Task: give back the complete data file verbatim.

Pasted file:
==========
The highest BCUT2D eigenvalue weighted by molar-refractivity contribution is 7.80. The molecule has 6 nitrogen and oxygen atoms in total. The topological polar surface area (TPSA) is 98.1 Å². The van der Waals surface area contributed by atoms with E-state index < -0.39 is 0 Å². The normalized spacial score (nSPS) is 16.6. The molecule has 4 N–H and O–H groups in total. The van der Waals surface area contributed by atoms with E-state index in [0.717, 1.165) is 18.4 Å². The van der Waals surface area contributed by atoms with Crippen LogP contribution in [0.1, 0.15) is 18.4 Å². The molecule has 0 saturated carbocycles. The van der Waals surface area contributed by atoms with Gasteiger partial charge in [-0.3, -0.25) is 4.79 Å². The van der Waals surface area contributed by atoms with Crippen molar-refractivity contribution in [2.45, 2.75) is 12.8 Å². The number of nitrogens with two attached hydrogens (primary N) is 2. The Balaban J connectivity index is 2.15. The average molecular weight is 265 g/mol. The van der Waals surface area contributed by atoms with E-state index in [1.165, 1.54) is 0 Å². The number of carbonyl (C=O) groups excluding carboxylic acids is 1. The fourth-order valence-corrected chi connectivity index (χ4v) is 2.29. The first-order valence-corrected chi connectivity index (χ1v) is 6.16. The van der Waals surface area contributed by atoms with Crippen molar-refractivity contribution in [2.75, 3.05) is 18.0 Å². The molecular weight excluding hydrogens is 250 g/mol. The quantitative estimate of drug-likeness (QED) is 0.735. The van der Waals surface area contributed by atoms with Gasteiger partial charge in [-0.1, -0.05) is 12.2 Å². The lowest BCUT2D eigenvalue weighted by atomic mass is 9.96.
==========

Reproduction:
The highest BCUT2D eigenvalue weighted by molar-refractivity contribution is 7.80. The molecule has 6 nitrogen and oxygen atoms in total. The topological polar surface area (TPSA) is 98.1 Å². The van der Waals surface area contributed by atoms with E-state index < -0.39 is 0 Å². The normalized spacial score (nSPS) is 16.6. The molecule has 4 N–H and O–H groups in total. The van der Waals surface area contributed by atoms with E-state index in [0.717, 1.165) is 18.4 Å². The van der Waals surface area contributed by atoms with Crippen LogP contribution in [0.1, 0.15) is 18.4 Å². The molecule has 0 saturated carbocycles. The van der Waals surface area contributed by atoms with Gasteiger partial charge in [-0.3, -0.25) is 4.79 Å². The van der Waals surface area contributed by atoms with Crippen molar-refractivity contribution in [2.45, 2.75) is 12.8 Å². The number of nitrogens with two attached hydrogens (primary N) is 2. The Balaban J connectivity index is 2.15. The average molecular weight is 265 g/mol. The van der Waals surface area contributed by atoms with E-state index in [1.165, 1.54) is 0 Å². The number of carbonyl (C=O) groups excluding carboxylic acids is 1. The fourth-order valence-corrected chi connectivity index (χ4v) is 2.29. The first-order valence-corrected chi connectivity index (χ1v) is 6.16. The van der Waals surface area contributed by atoms with Crippen molar-refractivity contribution in [2.75, 3.05) is 18.0 Å². The molecular weight excluding hydrogens is 250 g/mol. The quantitative estimate of drug-likeness (QED) is 0.735. The van der Waals surface area contributed by atoms with Gasteiger partial charge in [-0.1, -0.05) is 12.2 Å². The lowest BCUT2D eigenvalue weighted by atomic mass is 9.96.